A patent that can help combat neurological disorders
- from Shaastra :: vol 01 issue 04 :: Jul - Aug 2022
Scientists at the National Centre for Biological Sciences (NCBS), Bengaluru, have won a patent on a method that may help combat neurological disorders. For this, the biologists followed a technique that they had studied earlier in fruit flies.
The team led by Gaiti Hasan, who has worked extensively on neural signal processing in fruit flies (drosophila), applied a technique called Store-Operated Calcium Entry (SOCE) to conclude that increasing calcium in a neural cell could help fight the rare neurodegenerative disease spinocerebellar ataxia (SCA). A person with SCA gradually loses mobility and the ability to swallow.
Scientists know that nerve cells propagate messages through ions. Calcium plays a crucial role in such signal propagation. Hasan realised that a calcium-signalling channel — called ip3 receptor — controls intracellular communication.
When a cell lacks calcium, a protein called Stromal Interaction Molecule senses that and passes the signal into the channel. The cell surface then starts to supply calcium to the cell again.
The NCBS group found that increasing the calcium entry into the cell could combat disease caused by the loss of the ip3 receptor. The team earned the patent in mid-June for discovering a way to increase calcium storage in the human neural cell.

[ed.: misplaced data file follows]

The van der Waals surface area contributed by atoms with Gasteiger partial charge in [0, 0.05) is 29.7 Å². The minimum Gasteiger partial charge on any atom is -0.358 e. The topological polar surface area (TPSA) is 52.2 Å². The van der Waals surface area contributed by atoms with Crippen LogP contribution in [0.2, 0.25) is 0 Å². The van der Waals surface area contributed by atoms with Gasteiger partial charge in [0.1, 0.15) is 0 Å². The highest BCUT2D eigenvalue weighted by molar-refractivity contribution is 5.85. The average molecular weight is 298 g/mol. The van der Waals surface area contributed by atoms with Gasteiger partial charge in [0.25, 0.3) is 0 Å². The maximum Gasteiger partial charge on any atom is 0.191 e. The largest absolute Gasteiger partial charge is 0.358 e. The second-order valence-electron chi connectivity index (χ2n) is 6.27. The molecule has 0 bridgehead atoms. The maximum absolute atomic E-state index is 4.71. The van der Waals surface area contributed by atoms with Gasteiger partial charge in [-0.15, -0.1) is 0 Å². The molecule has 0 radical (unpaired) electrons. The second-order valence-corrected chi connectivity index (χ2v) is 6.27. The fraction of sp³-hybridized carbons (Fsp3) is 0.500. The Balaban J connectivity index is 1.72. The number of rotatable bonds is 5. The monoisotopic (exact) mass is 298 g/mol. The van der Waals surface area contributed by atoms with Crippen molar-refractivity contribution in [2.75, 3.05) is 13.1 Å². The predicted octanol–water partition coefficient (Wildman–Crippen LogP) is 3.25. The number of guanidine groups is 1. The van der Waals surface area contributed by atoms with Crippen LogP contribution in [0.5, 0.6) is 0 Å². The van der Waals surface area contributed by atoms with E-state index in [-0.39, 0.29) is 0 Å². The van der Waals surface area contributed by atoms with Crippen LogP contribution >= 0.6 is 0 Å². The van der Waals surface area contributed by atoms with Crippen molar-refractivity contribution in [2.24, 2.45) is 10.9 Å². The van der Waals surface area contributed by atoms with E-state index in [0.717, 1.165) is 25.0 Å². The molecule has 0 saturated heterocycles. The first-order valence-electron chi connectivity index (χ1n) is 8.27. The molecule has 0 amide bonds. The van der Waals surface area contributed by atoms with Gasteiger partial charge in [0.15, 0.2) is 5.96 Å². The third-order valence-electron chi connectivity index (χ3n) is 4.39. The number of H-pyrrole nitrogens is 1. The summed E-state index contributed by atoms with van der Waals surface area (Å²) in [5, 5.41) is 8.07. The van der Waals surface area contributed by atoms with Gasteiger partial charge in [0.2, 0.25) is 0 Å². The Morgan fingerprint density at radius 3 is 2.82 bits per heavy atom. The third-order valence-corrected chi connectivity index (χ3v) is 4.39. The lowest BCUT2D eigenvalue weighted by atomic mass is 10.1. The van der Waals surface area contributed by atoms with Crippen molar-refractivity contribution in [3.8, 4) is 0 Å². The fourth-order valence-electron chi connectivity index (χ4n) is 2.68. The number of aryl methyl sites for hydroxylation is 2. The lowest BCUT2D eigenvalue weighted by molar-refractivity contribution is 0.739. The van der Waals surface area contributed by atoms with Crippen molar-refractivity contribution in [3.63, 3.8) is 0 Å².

"Having done this work in drosophila, I wanted to know how this work relates to human neural disease," Hasan says.
She had no experience working with human stem cells, so her post-doctorate colleague Renjitha Gopurappilly designed the experiment on human neural cells. Gopurappilly has been working on Parkinson’s where the loss of SOCE is known to trigger degeneration of dopamine neurons. The team is now collaborating with chemists to find the right molecules for drug design. "I am hopeful about our method and looking forward to designing the drug," Gopurappilly says.
The team identified an inverse relationship between the calcium storage in the cell and a molecule called septin7.
The team identified an inverse relationship between the calcium storage in the cell and a molecule called septin7. As the molecule reduces, the calcium storage increases. "There are different types of septins present, so finding the exact molecule for designing the drug will be tricky," Hasan say.
Gopurappilly created iPSC (induced pluripotent stem cells) colonies in a culture dish. These cells were reprogrammed from the blood cells of a person with Parkinson's. These could then be grown in culture and differentiated into many different cells such as neurons, heart cells and liver cells. "I plan to use the iPSCs for deriving midbrain neurons to investigate the cellular and molecular mechanisms of Parkinson's disease," Gopurappilly says.
Despite the odds — stem cells at the lab, for instance, were destroyed during the COVID-19 lockdown – the group's method throws light on ways of combating Parkinson's, Alzheimer's, SCA and other disorders. "Failure is an essential part of achieving the goal," Hasan concludes.